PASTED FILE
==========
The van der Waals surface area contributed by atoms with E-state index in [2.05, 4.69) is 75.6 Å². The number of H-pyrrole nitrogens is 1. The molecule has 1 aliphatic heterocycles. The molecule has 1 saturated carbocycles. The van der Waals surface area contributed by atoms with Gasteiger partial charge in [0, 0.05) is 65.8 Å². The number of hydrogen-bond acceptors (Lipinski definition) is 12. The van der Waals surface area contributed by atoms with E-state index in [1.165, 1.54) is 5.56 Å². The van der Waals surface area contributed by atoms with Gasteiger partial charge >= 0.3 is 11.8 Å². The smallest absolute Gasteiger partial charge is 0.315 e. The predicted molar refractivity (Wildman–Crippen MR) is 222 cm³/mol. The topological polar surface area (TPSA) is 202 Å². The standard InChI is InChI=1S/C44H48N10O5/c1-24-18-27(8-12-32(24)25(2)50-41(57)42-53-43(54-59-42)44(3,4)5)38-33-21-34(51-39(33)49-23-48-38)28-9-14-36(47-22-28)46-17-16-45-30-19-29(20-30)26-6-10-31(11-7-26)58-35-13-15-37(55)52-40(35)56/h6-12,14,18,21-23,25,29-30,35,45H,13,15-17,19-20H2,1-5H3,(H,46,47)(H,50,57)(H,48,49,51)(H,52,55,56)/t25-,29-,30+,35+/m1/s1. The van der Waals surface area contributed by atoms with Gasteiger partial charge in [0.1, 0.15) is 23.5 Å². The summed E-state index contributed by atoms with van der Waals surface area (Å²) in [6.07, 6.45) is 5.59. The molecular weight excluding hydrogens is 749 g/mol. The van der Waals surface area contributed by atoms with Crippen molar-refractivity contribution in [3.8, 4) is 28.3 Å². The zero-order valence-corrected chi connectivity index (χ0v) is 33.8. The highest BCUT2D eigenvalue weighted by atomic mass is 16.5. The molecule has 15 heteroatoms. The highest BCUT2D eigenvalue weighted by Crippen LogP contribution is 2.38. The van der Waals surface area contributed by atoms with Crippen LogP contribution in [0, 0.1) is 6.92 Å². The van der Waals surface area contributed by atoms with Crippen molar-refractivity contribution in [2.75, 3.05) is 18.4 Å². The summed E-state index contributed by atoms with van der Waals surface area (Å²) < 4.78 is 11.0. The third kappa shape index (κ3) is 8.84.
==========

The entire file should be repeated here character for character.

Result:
The van der Waals surface area contributed by atoms with E-state index in [2.05, 4.69) is 75.6 Å². The number of H-pyrrole nitrogens is 1. The molecule has 1 aliphatic heterocycles. The molecule has 1 saturated carbocycles. The van der Waals surface area contributed by atoms with Gasteiger partial charge in [0, 0.05) is 65.8 Å². The number of hydrogen-bond acceptors (Lipinski definition) is 12. The van der Waals surface area contributed by atoms with E-state index in [1.165, 1.54) is 5.56 Å². The van der Waals surface area contributed by atoms with Gasteiger partial charge >= 0.3 is 11.8 Å². The smallest absolute Gasteiger partial charge is 0.315 e. The predicted molar refractivity (Wildman–Crippen MR) is 222 cm³/mol. The topological polar surface area (TPSA) is 202 Å². The standard InChI is InChI=1S/C44H48N10O5/c1-24-18-27(8-12-32(24)25(2)50-41(57)42-53-43(54-59-42)44(3,4)5)38-33-21-34(51-39(33)49-23-48-38)28-9-14-36(47-22-28)46-17-16-45-30-19-29(20-30)26-6-10-31(11-7-26)58-35-13-15-37(55)52-40(35)56/h6-12,14,18,21-23,25,29-30,35,45H,13,15-17,19-20H2,1-5H3,(H,46,47)(H,50,57)(H,48,49,51)(H,52,55,56)/t25-,29-,30+,35+/m1/s1. The van der Waals surface area contributed by atoms with Gasteiger partial charge in [0.1, 0.15) is 23.5 Å². The summed E-state index contributed by atoms with van der Waals surface area (Å²) in [6.07, 6.45) is 5.59. The molecular weight excluding hydrogens is 749 g/mol. The van der Waals surface area contributed by atoms with Crippen molar-refractivity contribution in [3.8, 4) is 28.3 Å². The zero-order valence-corrected chi connectivity index (χ0v) is 33.8. The highest BCUT2D eigenvalue weighted by atomic mass is 16.5. The molecule has 15 heteroatoms. The highest BCUT2D eigenvalue weighted by Crippen LogP contribution is 2.38. The van der Waals surface area contributed by atoms with Crippen LogP contribution in [0, 0.1) is 6.92 Å². The van der Waals surface area contributed by atoms with Crippen molar-refractivity contribution in [2.75, 3.05) is 18.4 Å². The summed E-state index contributed by atoms with van der Waals surface area (Å²) < 4.78 is 11.0. The third kappa shape index (κ3) is 8.84.